James A. Marcum

Thomas Kuhn's Revolutions: A Historical and an Evolutionary Philosophy of Science?

James A. Marcum, Thomas Kuhn's Revolutions: A Historical and an Evolutionary Philosophy of Science?, Bloomsbury, 2015, 287pp., $29.95 (pbk), ISBN 9781472530493.

Reviewed by John A. Schuster, University of Sydney

This work extends and expands James A. Marcum's Thomas Kuhn's Revolution: An Historical Philosophy of Science (2005). Scholarship and debate about Kuhn have continued apace since then, chiefly conducted by philosophers and mainly concerned with Kuhn's later thought and its relation to Structure of Scientific Revolutions (1962, 1970) [SSR]. Marcum takes up the theme that Kuhn's later work -- scattered in occasional papers, talks and manuscript sources -- constituted a second Kuhnian revolution in philosophy of science, this time being an 'evolutionary' [EPS] as opposed to his earlier 'historical' philosophy of science.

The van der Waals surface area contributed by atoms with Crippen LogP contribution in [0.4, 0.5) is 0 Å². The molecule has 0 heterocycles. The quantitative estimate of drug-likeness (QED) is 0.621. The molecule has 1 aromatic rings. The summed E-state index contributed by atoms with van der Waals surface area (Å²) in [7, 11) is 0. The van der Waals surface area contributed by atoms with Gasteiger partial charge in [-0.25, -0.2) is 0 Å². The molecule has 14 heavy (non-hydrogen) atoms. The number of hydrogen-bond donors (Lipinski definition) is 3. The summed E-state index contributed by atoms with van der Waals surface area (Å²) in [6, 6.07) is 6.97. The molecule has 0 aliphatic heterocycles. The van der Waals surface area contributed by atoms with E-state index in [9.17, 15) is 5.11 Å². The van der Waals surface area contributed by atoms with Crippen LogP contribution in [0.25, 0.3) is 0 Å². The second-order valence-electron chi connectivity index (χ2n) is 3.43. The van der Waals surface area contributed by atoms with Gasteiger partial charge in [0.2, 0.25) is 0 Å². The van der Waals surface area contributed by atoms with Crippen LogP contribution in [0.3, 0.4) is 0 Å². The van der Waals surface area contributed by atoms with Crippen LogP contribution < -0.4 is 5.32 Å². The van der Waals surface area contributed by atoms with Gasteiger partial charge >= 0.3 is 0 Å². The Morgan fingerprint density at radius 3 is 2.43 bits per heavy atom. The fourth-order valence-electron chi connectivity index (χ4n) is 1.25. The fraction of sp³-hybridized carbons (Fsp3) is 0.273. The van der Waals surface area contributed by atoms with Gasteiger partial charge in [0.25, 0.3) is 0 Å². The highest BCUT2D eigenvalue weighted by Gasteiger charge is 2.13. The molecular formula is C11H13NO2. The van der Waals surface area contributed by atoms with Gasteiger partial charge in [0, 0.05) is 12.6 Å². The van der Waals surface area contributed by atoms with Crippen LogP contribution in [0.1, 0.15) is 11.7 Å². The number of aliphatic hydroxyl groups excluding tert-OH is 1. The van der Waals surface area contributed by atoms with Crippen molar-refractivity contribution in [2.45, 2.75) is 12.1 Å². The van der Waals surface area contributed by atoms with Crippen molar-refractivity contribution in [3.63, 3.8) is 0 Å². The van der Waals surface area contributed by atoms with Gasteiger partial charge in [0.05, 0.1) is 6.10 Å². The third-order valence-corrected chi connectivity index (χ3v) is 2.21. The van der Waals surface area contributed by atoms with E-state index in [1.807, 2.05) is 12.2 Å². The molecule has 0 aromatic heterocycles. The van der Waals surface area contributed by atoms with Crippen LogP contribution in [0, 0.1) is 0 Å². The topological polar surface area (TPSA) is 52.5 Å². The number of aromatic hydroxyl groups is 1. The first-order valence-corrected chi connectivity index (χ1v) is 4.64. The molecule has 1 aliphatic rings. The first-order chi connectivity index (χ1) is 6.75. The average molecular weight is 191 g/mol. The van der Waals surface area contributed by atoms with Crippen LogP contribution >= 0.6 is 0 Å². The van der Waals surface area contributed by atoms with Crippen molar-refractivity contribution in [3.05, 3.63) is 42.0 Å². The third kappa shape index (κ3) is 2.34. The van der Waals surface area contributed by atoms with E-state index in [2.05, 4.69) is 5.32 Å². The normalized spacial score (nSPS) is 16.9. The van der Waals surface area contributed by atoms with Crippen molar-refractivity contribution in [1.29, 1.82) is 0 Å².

Marcum's 2005 volume was essentially a history of a book, SSR, its genesis, content and reception in HPS and other fields. The present work preserves virtually all of that material while expanding in two ways: an account of the genesis and content of Kuhn's second philosophy of science, and a much more detailed examination than previously of what we might term, in succinct but outdated history-of -ideas lingo, the 'influence' of Kuhn. Thus, in the opening two Parts of the new work, Marcum stays close to the corresponding Parts of the earlier work. Part III, which concluded the earlier work and was titled 'The path following Structure', is now titled 'Kuhn's paradigm shift' [that is toward EPS] and Chapter 5 within it is still concerned mainly with 'What was Kuhn up to after Structure', while Chapter 6 deals explicitly with Kuhn's EPS, replacing the old Chapter 6 dealing with 'Kuhn's legacy'. The latter issue now takes up its own Part IV, in two full chapters, the first dealing with Kuhn's 'impact' on HPS and the natural sciences, the latter with his 'impact' on behavioural, social and political sciences.